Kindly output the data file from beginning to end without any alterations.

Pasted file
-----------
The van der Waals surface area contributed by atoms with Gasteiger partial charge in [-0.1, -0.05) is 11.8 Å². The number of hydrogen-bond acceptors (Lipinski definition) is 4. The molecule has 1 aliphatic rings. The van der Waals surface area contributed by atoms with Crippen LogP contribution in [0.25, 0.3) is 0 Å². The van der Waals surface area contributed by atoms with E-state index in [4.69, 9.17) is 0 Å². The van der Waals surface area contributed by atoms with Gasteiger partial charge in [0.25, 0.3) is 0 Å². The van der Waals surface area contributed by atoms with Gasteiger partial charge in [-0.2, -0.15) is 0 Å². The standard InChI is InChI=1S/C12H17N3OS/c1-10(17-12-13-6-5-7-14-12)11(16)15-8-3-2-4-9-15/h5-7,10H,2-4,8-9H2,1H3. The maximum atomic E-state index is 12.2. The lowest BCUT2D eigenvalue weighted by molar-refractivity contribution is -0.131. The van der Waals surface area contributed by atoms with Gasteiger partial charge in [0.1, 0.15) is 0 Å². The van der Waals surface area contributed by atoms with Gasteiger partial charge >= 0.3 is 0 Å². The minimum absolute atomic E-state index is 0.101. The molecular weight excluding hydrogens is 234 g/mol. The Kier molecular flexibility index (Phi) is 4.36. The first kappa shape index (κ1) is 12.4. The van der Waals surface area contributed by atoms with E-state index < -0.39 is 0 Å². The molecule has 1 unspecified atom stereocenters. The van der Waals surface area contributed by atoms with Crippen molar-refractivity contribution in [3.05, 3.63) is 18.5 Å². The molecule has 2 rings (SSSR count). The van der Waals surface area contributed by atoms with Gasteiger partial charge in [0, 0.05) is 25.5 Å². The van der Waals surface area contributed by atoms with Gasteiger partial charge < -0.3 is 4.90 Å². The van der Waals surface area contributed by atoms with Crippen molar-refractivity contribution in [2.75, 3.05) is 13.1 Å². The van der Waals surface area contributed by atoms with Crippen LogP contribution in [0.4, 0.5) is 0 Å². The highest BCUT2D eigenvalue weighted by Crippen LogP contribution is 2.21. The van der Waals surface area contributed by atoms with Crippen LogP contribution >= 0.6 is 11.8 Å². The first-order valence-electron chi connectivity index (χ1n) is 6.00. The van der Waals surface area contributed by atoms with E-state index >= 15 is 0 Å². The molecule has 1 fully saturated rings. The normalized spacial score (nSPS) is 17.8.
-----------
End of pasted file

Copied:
The van der Waals surface area contributed by atoms with Gasteiger partial charge in [-0.1, -0.05) is 11.8 Å². The number of hydrogen-bond acceptors (Lipinski definition) is 4. The molecule has 1 aliphatic rings. The van der Waals surface area contributed by atoms with Crippen LogP contribution in [0.25, 0.3) is 0 Å². The van der Waals surface area contributed by atoms with E-state index in [4.69, 9.17) is 0 Å². The van der Waals surface area contributed by atoms with Gasteiger partial charge in [0.25, 0.3) is 0 Å². The van der Waals surface area contributed by atoms with Gasteiger partial charge in [-0.2, -0.15) is 0 Å². The standard InChI is InChI=1S/C12H17N3OS/c1-10(17-12-13-6-5-7-14-12)11(16)15-8-3-2-4-9-15/h5-7,10H,2-4,8-9H2,1H3. The maximum atomic E-state index is 12.2. The lowest BCUT2D eigenvalue weighted by molar-refractivity contribution is -0.131. The van der Waals surface area contributed by atoms with Gasteiger partial charge in [0.1, 0.15) is 0 Å². The van der Waals surface area contributed by atoms with Gasteiger partial charge >= 0.3 is 0 Å². The minimum absolute atomic E-state index is 0.101. The molecular weight excluding hydrogens is 234 g/mol. The Kier molecular flexibility index (Phi) is 4.36. The first kappa shape index (κ1) is 12.4. The van der Waals surface area contributed by atoms with E-state index < -0.39 is 0 Å². The molecule has 1 unspecified atom stereocenters. The van der Waals surface area contributed by atoms with Crippen molar-refractivity contribution in [3.05, 3.63) is 18.5 Å². The molecule has 2 rings (SSSR count). The van der Waals surface area contributed by atoms with Gasteiger partial charge in [0, 0.05) is 25.5 Å². The van der Waals surface area contributed by atoms with Gasteiger partial charge < -0.3 is 4.90 Å². The van der Waals surface area contributed by atoms with Crippen molar-refractivity contribution in [2.75, 3.05) is 13.1 Å². The van der Waals surface area contributed by atoms with Crippen LogP contribution in [0.4, 0.5) is 0 Å². The highest BCUT2D eigenvalue weighted by Crippen LogP contribution is 2.21. The van der Waals surface area contributed by atoms with Crippen LogP contribution >= 0.6 is 11.8 Å². The first-order valence-electron chi connectivity index (χ1n) is 6.00. The van der Waals surface area contributed by atoms with E-state index >= 15 is 0 Å². The molecule has 1 fully saturated rings. The normalized spacial score (nSPS) is 17.8.